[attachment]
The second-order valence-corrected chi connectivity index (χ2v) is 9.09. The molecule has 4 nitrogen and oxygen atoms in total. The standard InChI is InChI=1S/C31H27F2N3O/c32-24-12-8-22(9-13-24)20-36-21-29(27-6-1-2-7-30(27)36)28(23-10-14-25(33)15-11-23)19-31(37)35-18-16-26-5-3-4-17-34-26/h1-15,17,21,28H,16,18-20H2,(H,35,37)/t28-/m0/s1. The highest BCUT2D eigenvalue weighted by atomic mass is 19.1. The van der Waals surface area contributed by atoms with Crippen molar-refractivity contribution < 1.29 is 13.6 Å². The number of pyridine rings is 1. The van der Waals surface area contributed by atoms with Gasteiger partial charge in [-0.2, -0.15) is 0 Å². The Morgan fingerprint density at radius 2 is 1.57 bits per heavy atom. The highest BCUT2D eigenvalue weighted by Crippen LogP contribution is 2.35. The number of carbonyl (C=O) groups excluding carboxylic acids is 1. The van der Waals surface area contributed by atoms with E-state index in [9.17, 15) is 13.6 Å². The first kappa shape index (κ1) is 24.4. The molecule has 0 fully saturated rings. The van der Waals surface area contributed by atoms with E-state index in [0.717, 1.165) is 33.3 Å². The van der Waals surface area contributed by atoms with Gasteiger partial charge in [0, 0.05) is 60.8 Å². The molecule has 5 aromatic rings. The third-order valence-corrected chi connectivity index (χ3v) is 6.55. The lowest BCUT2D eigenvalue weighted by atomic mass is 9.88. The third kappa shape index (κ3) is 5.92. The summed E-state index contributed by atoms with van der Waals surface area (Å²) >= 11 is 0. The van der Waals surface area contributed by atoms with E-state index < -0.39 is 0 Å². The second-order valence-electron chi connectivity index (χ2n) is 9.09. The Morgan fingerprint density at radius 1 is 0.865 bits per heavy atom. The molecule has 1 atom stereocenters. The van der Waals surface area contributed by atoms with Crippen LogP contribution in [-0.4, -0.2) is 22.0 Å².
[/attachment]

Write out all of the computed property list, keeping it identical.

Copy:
The second-order valence-corrected chi connectivity index (χ2v) is 9.09. The molecule has 4 nitrogen and oxygen atoms in total. The standard InChI is InChI=1S/C31H27F2N3O/c32-24-12-8-22(9-13-24)20-36-21-29(27-6-1-2-7-30(27)36)28(23-10-14-25(33)15-11-23)19-31(37)35-18-16-26-5-3-4-17-34-26/h1-15,17,21,28H,16,18-20H2,(H,35,37)/t28-/m0/s1. The highest BCUT2D eigenvalue weighted by atomic mass is 19.1. The van der Waals surface area contributed by atoms with Crippen molar-refractivity contribution < 1.29 is 13.6 Å². The number of pyridine rings is 1. The van der Waals surface area contributed by atoms with Gasteiger partial charge in [-0.2, -0.15) is 0 Å². The Morgan fingerprint density at radius 2 is 1.57 bits per heavy atom. The highest BCUT2D eigenvalue weighted by Crippen LogP contribution is 2.35. The number of carbonyl (C=O) groups excluding carboxylic acids is 1. The van der Waals surface area contributed by atoms with E-state index in [9.17, 15) is 13.6 Å². The first kappa shape index (κ1) is 24.4. The molecule has 0 fully saturated rings. The van der Waals surface area contributed by atoms with E-state index in [0.717, 1.165) is 33.3 Å². The van der Waals surface area contributed by atoms with Gasteiger partial charge in [0, 0.05) is 60.8 Å². The molecule has 5 aromatic rings. The third-order valence-corrected chi connectivity index (χ3v) is 6.55. The lowest BCUT2D eigenvalue weighted by atomic mass is 9.88. The third kappa shape index (κ3) is 5.92. The summed E-state index contributed by atoms with van der Waals surface area (Å²) >= 11 is 0. The van der Waals surface area contributed by atoms with E-state index < -0.39 is 0 Å². The second-order valence-electron chi connectivity index (χ2n) is 9.09. The Morgan fingerprint density at radius 1 is 0.865 bits per heavy atom. The molecule has 1 atom stereocenters. The van der Waals surface area contributed by atoms with Crippen LogP contribution in [-0.4, -0.2) is 22.0 Å².